One of the most curious things about the commodification of art, music in particular, is the way in which certain kinds of sounds are assigned utility, cast in the role of aural furniture to accomplish mental décor. To wit: elevator music, "lite" radio, and, y'know, atmospheric British street music, which is best known in America as the perfect beats to boutique by. Though it would probably pain him to no end, enigmatic dubstep producer Burial (he's still otherwise anonymous—paging Banksy) fits comfortably into the tradition established by his fellow moody, drum-machine-wielding countrymen like Tricky and Geoff Barrow of Portishead. Even though dubstep technically evolved from the ruffer, tuffer sounds of jungle (they share a grounding in breakbeats and buzzy bass drops), Burial's take on the sound involves enough oceanic synth tones and melancholic vocals to earn his current reputation as the now sound of accessible, deracinated coffee house background music.
It's too bad, because while Untrue, the producer's follow-up to his self-titled 2006 breakthrough, succeeds on multiple fronts (as a subtle expansion of his sonic purview, a sucker-punch of a breakup album, and a compelling take on inner-city blues for the 21st century), as background music, it's incredibly wanting. So, when listening to this record, turn it up loud enough to rattle your latte. (Subwoofers are pretty essential here). This approach gives all the subtle nuances at the edges of the mix—and they are legion—the opportunity to distinguish themselves from what otherwise sounds like a bunch of similar, stiffly martial beats and disembodied vocal melodies; this is ambient music concealing its cracked modern heart with a stiff upper lip.
As referenced above, the whole affair is structured as a rather straightforward breakup album, with the absolutely stunning lead track, "Archangel," serving as an icy and ominous evocation of the risk and terror involved in trusting another with one's own heart. The track prominently features Burial's most significant technical leap forward, the use of fragmented and heavily processed vocal samples that are pitch-shifted and otherwise screwed with to achieve maximum gender flexibility and melodic heft. These warmly chameleonic shards of lyrical emotion contrast distinctly with the rigid threat of the beats undergirding them, providing a sense of unpredictability and, in a thematic sense, inconstancy. In places, though never more so than on "Archangel," the effect is not unlike that of hearing a seasoned singer's voice crack with emotion.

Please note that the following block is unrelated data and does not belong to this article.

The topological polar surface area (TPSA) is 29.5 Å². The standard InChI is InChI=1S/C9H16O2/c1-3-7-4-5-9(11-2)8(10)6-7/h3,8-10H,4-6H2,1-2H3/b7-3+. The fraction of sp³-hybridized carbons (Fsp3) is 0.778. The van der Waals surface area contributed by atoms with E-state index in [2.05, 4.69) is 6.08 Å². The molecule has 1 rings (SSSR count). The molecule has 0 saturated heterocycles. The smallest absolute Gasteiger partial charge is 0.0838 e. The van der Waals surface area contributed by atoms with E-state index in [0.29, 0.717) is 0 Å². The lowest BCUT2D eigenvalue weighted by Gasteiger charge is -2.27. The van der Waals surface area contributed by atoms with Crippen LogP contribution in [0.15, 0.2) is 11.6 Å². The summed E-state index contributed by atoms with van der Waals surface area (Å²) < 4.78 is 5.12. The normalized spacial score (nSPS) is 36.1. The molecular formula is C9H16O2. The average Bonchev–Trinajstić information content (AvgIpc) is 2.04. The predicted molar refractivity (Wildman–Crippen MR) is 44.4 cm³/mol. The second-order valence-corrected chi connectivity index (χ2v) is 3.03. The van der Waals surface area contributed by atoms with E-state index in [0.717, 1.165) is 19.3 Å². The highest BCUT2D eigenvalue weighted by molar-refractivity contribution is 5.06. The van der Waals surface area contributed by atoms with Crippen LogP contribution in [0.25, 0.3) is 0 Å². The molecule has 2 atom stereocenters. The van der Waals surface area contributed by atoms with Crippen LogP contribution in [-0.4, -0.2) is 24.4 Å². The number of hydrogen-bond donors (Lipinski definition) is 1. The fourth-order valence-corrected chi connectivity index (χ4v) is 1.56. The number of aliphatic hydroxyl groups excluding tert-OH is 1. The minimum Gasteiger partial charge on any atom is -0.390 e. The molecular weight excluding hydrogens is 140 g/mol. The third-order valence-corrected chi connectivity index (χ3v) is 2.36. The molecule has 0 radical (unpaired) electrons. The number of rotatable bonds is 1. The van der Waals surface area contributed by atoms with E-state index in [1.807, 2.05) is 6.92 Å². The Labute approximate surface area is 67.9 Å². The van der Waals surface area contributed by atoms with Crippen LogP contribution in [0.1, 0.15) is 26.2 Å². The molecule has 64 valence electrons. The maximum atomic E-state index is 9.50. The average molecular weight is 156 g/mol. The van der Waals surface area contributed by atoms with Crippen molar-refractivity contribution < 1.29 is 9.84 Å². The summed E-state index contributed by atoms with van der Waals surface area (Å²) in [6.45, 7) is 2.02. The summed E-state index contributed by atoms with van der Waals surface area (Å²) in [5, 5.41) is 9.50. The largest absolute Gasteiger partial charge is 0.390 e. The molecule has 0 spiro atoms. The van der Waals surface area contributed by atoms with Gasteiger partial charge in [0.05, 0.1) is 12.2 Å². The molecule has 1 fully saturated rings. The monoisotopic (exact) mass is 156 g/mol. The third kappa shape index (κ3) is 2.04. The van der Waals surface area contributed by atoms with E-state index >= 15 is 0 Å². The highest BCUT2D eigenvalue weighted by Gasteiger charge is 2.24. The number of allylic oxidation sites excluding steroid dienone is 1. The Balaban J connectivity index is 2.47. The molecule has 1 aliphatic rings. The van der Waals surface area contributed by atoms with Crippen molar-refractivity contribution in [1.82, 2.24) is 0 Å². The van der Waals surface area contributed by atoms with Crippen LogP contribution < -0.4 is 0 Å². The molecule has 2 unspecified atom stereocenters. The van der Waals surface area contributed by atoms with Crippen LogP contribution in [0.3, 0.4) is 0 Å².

Given that dubstep's junglist forebears were sometimes rightly critiqued for their wonkishly cold approach to the science of breakbeats, and that Burial's rhythm sections have about them a rather brutal calculation, the processed pixelation and transgendered edge of the vocals he uses contribute an element of human drama to the proceedings. They evoke fallibility (the promise of effort and the desire to try), which is not something often found in music this computerized. The content of the lyrics does a lot to cement this perception, as well as the album's breakup narrative. "Archangel" revolves around the most self-evidently joyful lyrics on display, though even it focuses in on the division between a happy reality and a desperate wish: "Holding you, kissing you/tell me I belong." The front half of "Untrue" crackles with hope and promise, with "Near Dark" insisting, "I can't take my eyes off you," and standout "Ghost Hardware" sticking solely to the disembodied sentiment, "Love you." (As an aside, it's worth noting that the latter track's title is an excellent description of Burial's sound).
All these relatively positive feelings shift markedly during the pathetically titled "In McDonalds," which features the album's most identifiably gendered exchange: a woman singing "Once upon a time, it was you I adored," and a man's depressing rejoinder, "You look different." This is followed by the record's narrative centerpiece and title track, which brokenly centers on the line, "To the way I feel inside/And it's all because you lied." The voice is clearly masculine, and the sample features none of the groundbreaking vocal processing and effects that are in constant use elsewhere—building its status as the most unshielded and direct sentiment to be found on Untrue. The punctuating wail of "girlfriend," clearly drawn from another source and featuring some processing, serves to drive the point home.
Examined at this level of detail, it's possible to think of the lyrical content of Untrue as being a little emotionally simplistic, and it is, to some extent. Close reading of the lyrics can only partially illuminate the album's emotional significance; the relationship the vocals have with the music of which they are a part is the true location of Burial's uncommon impact. Machine music this unrelentingly intimate is worth the attention it requires.